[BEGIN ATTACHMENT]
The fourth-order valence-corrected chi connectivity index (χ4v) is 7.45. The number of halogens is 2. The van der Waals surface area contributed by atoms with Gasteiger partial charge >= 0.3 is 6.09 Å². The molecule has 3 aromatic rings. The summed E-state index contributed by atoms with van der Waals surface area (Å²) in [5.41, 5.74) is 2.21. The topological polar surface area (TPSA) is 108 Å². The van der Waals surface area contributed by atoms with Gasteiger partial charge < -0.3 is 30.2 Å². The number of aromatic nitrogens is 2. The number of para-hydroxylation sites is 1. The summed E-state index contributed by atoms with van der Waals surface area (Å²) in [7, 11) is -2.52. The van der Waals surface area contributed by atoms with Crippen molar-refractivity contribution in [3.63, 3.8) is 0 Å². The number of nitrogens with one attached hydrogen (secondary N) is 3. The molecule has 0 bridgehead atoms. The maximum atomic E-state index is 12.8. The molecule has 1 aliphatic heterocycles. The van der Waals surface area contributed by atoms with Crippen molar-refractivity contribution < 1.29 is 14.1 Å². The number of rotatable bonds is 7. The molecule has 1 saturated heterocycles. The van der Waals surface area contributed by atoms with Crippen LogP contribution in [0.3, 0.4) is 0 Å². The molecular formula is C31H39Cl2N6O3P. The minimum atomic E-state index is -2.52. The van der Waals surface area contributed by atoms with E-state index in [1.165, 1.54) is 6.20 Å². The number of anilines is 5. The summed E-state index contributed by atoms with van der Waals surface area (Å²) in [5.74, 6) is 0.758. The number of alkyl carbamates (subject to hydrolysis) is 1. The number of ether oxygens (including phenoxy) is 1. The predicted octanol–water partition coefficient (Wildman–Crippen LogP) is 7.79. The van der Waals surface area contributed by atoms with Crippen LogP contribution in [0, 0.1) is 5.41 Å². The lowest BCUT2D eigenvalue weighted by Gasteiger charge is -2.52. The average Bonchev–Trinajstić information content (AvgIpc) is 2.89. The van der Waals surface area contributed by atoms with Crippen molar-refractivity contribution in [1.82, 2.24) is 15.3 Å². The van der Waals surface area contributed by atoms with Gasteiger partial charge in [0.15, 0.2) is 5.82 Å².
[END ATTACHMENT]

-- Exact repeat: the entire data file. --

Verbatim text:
The fourth-order valence-corrected chi connectivity index (χ4v) is 7.45. The number of halogens is 2. The van der Waals surface area contributed by atoms with Gasteiger partial charge >= 0.3 is 6.09 Å². The molecule has 3 aromatic rings. The summed E-state index contributed by atoms with van der Waals surface area (Å²) in [5.41, 5.74) is 2.21. The topological polar surface area (TPSA) is 108 Å². The van der Waals surface area contributed by atoms with Gasteiger partial charge < -0.3 is 30.2 Å². The number of aromatic nitrogens is 2. The number of para-hydroxylation sites is 1. The summed E-state index contributed by atoms with van der Waals surface area (Å²) in [7, 11) is -2.52. The van der Waals surface area contributed by atoms with Crippen molar-refractivity contribution in [3.63, 3.8) is 0 Å². The number of nitrogens with one attached hydrogen (secondary N) is 3. The molecule has 0 bridgehead atoms. The maximum atomic E-state index is 12.8. The molecule has 1 aliphatic heterocycles. The van der Waals surface area contributed by atoms with Crippen molar-refractivity contribution < 1.29 is 14.1 Å². The number of rotatable bonds is 7. The molecule has 1 saturated heterocycles. The van der Waals surface area contributed by atoms with Crippen LogP contribution in [0.3, 0.4) is 0 Å². The molecular formula is C31H39Cl2N6O3P. The minimum atomic E-state index is -2.52. The van der Waals surface area contributed by atoms with E-state index in [1.165, 1.54) is 6.20 Å². The number of anilines is 5. The summed E-state index contributed by atoms with van der Waals surface area (Å²) in [5.74, 6) is 0.758. The number of alkyl carbamates (subject to hydrolysis) is 1. The number of ether oxygens (including phenoxy) is 1. The predicted octanol–water partition coefficient (Wildman–Crippen LogP) is 7.79. The van der Waals surface area contributed by atoms with Crippen LogP contribution in [0, 0.1) is 5.41 Å². The lowest BCUT2D eigenvalue weighted by Gasteiger charge is -2.52. The average Bonchev–Trinajstić information content (AvgIpc) is 2.89. The van der Waals surface area contributed by atoms with Crippen molar-refractivity contribution in [1.82, 2.24) is 15.3 Å². The van der Waals surface area contributed by atoms with Gasteiger partial charge in [0.15, 0.2) is 5.82 Å².